A: I would like my paintings to be read as poetry. Not really what you see is what you get, but as a metaphor. I used to write poetry a lot, and I think in metaphors. I am not a Surrealist in that way, but the works are metaphoric and they are underground, under the world, in our skin, in our molecules. It’s the interconnection of one body with millions of bodies, with planet earth. And I think the series I did before with circles which was more cosmic, was another version of that where the circles were molecules like electrons in space. And I think this is below space and is exactly how we are interconnected and surrounded by nature that grows and follows the sun; how nature is wild and interacts with the plant next to it. It grows and develops and takes shape and form. It’s true as human beings that we have no choice but to do that too. I think my work has always been autobiographical. It’s just the process of getting older and understanding, there is no sunshine all the time, or maybe any of the time. Also that we live in a state of ambiguity. Where what is growing could quickly be strangled. In the same way that we live a happy great life knowing that someday we’re going to die, so that these two opposites are always side by side. And I think that’s always been my thinking. It comes down to my hands touching a tool and taking a trip on a canvas. The line is a road map. I’m so completely in love with line, form, and color, keeping solid blocks of color.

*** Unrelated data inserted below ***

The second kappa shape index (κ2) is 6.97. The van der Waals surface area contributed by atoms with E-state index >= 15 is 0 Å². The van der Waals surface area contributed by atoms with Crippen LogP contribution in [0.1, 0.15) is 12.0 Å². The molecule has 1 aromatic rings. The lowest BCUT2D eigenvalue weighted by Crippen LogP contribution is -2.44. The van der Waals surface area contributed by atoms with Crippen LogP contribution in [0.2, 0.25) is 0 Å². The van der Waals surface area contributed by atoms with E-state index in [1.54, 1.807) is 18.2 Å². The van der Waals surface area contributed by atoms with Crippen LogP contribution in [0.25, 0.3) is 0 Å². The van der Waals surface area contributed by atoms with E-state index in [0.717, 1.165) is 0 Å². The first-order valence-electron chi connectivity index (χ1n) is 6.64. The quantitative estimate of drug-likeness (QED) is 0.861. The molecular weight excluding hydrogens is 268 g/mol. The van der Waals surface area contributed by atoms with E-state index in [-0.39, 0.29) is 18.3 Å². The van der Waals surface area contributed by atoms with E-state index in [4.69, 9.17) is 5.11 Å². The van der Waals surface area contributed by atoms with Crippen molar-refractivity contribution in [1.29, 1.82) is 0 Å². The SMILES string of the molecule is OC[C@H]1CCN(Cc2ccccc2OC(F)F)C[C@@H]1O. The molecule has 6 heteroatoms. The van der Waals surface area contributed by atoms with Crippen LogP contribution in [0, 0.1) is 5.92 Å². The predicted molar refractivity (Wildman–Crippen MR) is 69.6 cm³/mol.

Q: What keeps you making art?
A: I become edgy and irritated when I am not in the studio and without art I am incomplete. Everything would bother me. It’s such a good question, because how would I ever express anxiety? I would have to make art, or write. One of the two. I need to do something to relieve the stress of being a human being.